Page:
There were ten of them. Being cut off from their loved ones, perhaps they had banded together to form some kind of family. They were forbidden to get anywhere close to anyone else. They were walking corpses; nothing but death would release them from their disease.
They must have heard of Him; heard rumors that He had healed lepers in other towns. This might be their only chance to ever be clean. Maybe the desperation made them bold, made them risk getting close. Not close enough to touch, not close enough to completely freak out people, but close enough to shout. They knew how to shout. Everywhere they went they were required to shout out the warning, “Unclean”.
This time, they didn’t shout a warning. Instead, they cried out a plea, “Have pity!” And He saw them. Did their hearts start to beat faster? Did a tiny wisp of hope rise up? But then, what was this? Instead of approaching them, instead of healing, He sent them down the road. Sent them to the very ones who enforced their isolation.
What went through their minds? Were they disappointed? Confused? Angry? Did they think He hadn’t understood their request? They could have refused to leave the Master, demanding He heal them right then. They could have marched off in a huff, shaking their heads at the waste of time. They could have sat down and cried, their momentary joy at His hearing them crushed.
Instead, even though nothing seemed to have happened, they obeyed. They started down that road, unsure of what would happen next. They seemed to have everything to lose by walking away, and yet they went. They started walking. And as they went… as they went, they were cleansed.
Why did Jesus choose to heal these ten lepers in this way? (see Luke 17) We know He wasn’t squeamish about touching the sick and diseased. He’d touched other lepers and even the dead. So, why did He send them off?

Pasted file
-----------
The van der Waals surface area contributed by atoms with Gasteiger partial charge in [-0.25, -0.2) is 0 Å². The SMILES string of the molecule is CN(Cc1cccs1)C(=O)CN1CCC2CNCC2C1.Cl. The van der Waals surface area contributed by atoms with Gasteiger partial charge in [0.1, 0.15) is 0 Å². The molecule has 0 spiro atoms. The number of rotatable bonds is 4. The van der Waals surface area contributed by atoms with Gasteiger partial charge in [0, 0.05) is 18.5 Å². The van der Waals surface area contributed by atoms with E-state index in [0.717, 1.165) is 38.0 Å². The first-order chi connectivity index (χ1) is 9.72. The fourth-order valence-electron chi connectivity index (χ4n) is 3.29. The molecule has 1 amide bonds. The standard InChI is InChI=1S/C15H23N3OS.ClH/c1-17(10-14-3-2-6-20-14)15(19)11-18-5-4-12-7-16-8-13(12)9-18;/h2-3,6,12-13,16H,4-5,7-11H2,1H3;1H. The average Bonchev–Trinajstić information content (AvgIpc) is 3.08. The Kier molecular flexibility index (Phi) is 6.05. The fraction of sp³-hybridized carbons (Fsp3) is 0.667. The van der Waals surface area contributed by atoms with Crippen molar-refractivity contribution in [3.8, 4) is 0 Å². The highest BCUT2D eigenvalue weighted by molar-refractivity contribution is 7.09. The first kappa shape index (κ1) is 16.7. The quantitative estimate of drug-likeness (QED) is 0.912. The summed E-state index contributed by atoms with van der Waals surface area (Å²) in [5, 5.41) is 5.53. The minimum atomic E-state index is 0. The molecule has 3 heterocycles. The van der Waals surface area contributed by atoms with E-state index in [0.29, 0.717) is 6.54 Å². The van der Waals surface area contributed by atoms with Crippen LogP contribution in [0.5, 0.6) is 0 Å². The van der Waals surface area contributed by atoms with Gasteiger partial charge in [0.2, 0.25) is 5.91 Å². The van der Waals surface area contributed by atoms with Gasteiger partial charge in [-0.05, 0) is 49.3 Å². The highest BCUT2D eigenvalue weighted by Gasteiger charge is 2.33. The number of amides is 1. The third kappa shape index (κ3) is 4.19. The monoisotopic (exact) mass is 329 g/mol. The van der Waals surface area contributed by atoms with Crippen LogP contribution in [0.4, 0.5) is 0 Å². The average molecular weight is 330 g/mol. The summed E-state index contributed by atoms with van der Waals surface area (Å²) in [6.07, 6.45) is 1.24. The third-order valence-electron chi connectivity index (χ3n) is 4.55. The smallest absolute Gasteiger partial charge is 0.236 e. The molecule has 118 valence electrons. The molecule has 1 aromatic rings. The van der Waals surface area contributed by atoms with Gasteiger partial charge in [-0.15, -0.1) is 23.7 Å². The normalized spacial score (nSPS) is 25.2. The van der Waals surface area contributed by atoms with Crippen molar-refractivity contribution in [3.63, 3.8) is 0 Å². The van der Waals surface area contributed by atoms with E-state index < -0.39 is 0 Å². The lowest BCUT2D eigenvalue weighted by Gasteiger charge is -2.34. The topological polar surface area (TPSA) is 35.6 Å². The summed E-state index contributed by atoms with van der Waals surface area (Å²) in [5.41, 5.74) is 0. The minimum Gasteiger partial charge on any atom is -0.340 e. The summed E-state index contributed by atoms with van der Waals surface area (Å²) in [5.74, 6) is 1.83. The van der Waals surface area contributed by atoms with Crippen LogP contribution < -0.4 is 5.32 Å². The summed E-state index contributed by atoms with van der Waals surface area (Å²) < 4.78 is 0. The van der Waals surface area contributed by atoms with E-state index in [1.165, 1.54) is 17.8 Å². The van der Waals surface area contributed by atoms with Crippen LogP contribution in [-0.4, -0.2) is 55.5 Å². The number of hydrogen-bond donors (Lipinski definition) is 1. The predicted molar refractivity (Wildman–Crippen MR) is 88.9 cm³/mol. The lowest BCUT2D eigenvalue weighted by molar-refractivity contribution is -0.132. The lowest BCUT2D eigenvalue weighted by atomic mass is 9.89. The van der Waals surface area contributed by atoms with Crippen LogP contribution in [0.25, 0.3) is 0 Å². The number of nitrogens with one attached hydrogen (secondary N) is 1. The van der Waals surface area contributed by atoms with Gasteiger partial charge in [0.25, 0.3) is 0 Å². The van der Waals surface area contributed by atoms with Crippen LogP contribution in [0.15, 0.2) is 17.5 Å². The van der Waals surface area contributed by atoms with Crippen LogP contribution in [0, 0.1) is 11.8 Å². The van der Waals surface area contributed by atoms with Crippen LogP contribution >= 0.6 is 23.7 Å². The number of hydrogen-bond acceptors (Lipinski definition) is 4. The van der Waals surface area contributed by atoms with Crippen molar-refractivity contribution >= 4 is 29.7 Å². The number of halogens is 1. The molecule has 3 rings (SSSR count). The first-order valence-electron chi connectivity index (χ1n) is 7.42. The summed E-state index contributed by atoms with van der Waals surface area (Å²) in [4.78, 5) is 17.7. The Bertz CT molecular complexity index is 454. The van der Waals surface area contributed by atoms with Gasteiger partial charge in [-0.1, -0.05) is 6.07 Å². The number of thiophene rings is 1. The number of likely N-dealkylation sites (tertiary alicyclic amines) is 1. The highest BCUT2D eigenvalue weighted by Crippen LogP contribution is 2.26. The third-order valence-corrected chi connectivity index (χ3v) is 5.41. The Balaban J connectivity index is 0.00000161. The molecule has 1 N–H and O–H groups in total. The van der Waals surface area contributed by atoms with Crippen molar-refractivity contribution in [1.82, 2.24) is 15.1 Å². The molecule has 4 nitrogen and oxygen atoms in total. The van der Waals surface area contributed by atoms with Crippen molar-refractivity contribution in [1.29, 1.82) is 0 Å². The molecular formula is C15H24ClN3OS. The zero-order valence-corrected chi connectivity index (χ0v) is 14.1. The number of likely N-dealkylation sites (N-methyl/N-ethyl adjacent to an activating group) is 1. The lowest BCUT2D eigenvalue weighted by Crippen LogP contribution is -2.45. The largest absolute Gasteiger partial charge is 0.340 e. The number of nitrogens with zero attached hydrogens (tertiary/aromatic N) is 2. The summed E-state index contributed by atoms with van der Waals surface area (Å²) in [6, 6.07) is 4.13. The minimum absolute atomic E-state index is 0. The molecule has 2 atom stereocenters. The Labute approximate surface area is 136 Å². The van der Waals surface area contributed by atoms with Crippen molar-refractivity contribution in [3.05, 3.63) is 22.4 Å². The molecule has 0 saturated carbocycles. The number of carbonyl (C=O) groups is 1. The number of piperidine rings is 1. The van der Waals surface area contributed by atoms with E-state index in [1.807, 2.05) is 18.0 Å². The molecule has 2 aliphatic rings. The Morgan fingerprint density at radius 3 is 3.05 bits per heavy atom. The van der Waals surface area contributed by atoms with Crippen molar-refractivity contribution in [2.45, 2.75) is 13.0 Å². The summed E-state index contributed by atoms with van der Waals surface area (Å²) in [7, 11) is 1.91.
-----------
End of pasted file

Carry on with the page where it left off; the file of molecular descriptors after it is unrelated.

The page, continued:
I could be wrong, but I think Jesus was not just interested in healing their bodies. I think He wanted something else to happen. Something that could only happen as they went. How long did it take them to notice they had been healed? Was Jesus still in sight, or had the road dipped and turned? We aren't told.
What we are told is that only one returned. He came back, shouting once again, this time in praise to God. I think as Jesus was still talking and teaching, He heard a holler way in the distance, getting louder and closer. The decaying, stinking flesh gone, the man threw himself at Jesus’ feet. And to him, Jesus gave not just physical restoration, but a complete healing.
The others missed it. The disease was gone, but their hearts were not made right. This one, this Samaritan, who was scorned and rejected even before the leprosy, this man received the fullness of Jesus’ healing.
When I bring a problem, a question, a prayer request to Jesus, I want His answer while I am still gazing on His face. I want to leave Him already restored. I want to set out with all the details sorted out. But, time and again, what I hear Jesus say is to Go. Like the lepers, I have a choice. I can stay put, refusing to leave. I can storm off, annoyed that He is not doing things my way. I can sit down, feeling sorry for myself, doubting He has heard.
Or, like the ten, I can go. Even more, like the one, I can step out in faith, knowing that He who sends me desires my complete healing. I can trust that even if I do not understand it all, in the very going, I begin to be cleansed. I can start down that unclear path in the assurance that He sends me to return to Him, restored, renewed, praising God for His provision along the way.